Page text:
u/paradigmarson · 2 pointsr/linux

You'll need a good book and a good community (university? Linux User Group in your area?).

Don't try to learn from crappy outdated tutorials. Don't try to learn it all on your own. Choose a distribution carefully and be loyal to it for a while -- no novelty-seeking, optimistic "This distro will be so much better" distro-switching. Don't get obsessed with it -- it's a set of tools, not a way of life (hopefully).

I highly recommended:

u/LvS · 23 pointsr/linux

Linus wrote a book called Just for fun about this whole thing. It's a pretty nice read if you like Linus' style of storytelling.

u/appleade280 · 3 pointsr/linux

You might be interested in trying gentoo, especially before trying LFS.

Edit: Also, if you'd like to read about the kernel itself you could check out this book, I enjoyed it.

u/cubicledrone · -2 pointsr/linux

Look at me, everyone! I'm smarter than the authors of:

Please lecture us. After all, those men are only a Harvard graduate decorated by the president of the United States and a Princeton professor with a PhD in Electrical Engineering.

u/hanshagbard · 1 pointr/linux

Best thing there is to do is learn the basics of the operating system and how everything works first, that is if you really want to know how everything works and have a chance of doing something in linux.

Check out

I used it when i got to really learn linux and it really helped me understand exactly what everything was.

u/nbrenckle · 1 pointr/linux

Any of the OReilly books are excellent. And if you are looking to learn programming/scripting, I'd go with whatever installs easiest on your iMac, which might be OSX. Also, you can check out Linux Administration Handbook (or the general 'Unix' one)

u/unix-like · 7 pointsr/linux

I consider Classic Shell Scripting by Robbins and Beebe to be the greatest book on the topic. It is so extensive yet readable that it is really worth getting a copy. I owe it to this book that I first really got into Unix as a whole. The authors speak from positions of vast experience and go out of their way to teach you the POSIX way, which is not only handy on exotic Unixes as opposed to Linux, but also on Debian and its derivatives now thanks to dash. Keeping scripts POSIX-compliant pay off a lot cause dash is (in my experience) 1.5 - 2 times faster in trivial looping applications.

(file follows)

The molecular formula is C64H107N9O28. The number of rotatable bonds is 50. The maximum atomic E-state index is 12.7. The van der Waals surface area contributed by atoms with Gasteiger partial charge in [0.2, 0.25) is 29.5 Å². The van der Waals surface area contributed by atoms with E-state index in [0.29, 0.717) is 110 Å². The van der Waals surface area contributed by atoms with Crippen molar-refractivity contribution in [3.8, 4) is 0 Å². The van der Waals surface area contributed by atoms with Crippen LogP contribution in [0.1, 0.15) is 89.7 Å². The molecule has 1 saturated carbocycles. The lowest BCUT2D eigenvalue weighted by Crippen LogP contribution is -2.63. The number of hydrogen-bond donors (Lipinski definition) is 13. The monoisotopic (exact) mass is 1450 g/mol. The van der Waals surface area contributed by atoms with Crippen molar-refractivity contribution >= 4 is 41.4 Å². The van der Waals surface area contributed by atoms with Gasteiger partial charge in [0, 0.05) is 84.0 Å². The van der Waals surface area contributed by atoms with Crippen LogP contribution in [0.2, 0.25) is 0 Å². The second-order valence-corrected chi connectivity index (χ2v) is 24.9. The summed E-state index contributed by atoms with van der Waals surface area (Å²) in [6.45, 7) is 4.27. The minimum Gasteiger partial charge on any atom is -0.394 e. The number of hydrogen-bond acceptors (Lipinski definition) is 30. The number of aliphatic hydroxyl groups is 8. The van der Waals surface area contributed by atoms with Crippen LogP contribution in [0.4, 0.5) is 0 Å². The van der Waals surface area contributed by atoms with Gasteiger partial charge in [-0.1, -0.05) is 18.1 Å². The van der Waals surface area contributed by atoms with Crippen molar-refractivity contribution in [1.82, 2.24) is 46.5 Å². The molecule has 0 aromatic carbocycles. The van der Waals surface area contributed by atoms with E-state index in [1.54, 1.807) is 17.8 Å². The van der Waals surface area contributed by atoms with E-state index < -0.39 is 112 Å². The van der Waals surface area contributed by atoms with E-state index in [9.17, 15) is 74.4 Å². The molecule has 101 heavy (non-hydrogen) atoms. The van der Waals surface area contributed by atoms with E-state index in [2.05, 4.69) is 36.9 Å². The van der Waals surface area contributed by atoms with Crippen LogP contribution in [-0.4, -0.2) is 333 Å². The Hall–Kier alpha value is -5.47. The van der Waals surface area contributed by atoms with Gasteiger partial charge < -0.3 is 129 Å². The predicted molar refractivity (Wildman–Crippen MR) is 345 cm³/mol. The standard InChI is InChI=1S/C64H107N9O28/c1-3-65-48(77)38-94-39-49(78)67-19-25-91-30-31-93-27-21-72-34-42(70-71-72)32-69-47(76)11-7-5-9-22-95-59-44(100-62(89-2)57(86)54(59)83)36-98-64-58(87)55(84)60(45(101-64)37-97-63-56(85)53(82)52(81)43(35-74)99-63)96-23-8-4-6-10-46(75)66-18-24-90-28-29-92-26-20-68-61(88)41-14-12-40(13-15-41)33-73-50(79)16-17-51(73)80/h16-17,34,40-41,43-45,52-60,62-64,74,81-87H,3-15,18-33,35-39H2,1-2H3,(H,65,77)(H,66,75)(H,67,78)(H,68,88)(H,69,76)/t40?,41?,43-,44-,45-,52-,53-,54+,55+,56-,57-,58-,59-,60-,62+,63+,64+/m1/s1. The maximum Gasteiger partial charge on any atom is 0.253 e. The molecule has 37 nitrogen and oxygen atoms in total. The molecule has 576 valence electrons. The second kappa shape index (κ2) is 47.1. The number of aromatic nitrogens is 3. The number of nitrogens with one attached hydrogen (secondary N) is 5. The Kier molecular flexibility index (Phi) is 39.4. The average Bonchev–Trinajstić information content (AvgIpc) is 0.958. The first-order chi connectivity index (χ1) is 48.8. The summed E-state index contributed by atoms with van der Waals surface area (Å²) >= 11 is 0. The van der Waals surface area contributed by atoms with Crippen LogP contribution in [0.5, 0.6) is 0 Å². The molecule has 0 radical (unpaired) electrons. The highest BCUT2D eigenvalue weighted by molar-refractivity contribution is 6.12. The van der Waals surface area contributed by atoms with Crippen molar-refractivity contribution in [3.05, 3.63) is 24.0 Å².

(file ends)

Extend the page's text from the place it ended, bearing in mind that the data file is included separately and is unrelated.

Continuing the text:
u/Sileni · 1 pointr/linux

The industry standard is Red Hat. Get this book and study with your own box set up with either CentrOS, (the free Red Hat) or Scientific Linux (which is very much like Red Hat).



After you have done this, and proved to yourself that this is what you want, there are plenty of pay for training, exams and certifications to spend your money on.

u/EirrinGoBragh · 5 pointsr/linux

Read here:

Program. Then read here:

Program some more. Then maybe read here:

And program some more. Yes, I know two of the links are to amazon. I'm sure if you look real hard you can find other formats.

u/Lunarblu · 2 pointsr/linux

I recommend this book to everyone I taught Linux to. As some people have already commended on learn to program first. Linux knowledge will come.

u/AnthonyJBentley · 1 pointr/linux

A lot of Kernighan’s (co‐authored) books age surprisingly well. It’s a real testament to his writing style that they are still relevant today despite examples tending to be in PL/I or Fortran.

u/ablakok · 2 pointsr/linux

Well, there is The UNIX Programming Environment by Kernighan and Pike (K&P). It's a little dated but it covers sh and awk, including the use of grep, sed, lex, yacc, and the like. You might want to combine it with a more modern book to learn the latest enhancements to bash.

u/rowboat__cop · 0 pointsr/linux

The Linux Programming Interface by Michael Kerrisk.
Hands down the best systems programming resource ever.

u/CameronNemo · 5 pointsr/linux

Haha, sorry it is a commonly referenced book I did not even think about it.

Brian Kernighan and Dennis Ritchie (early developers / creators of UNIX) wrote a book called The C Programming Language. Make sure you get the second edition though.

u/guffenberg · 3 pointsr/linux

I second this one

It could be a good idea to check which books some well regarded universities are using.

u/off_z_grid · 4 pointsr/linux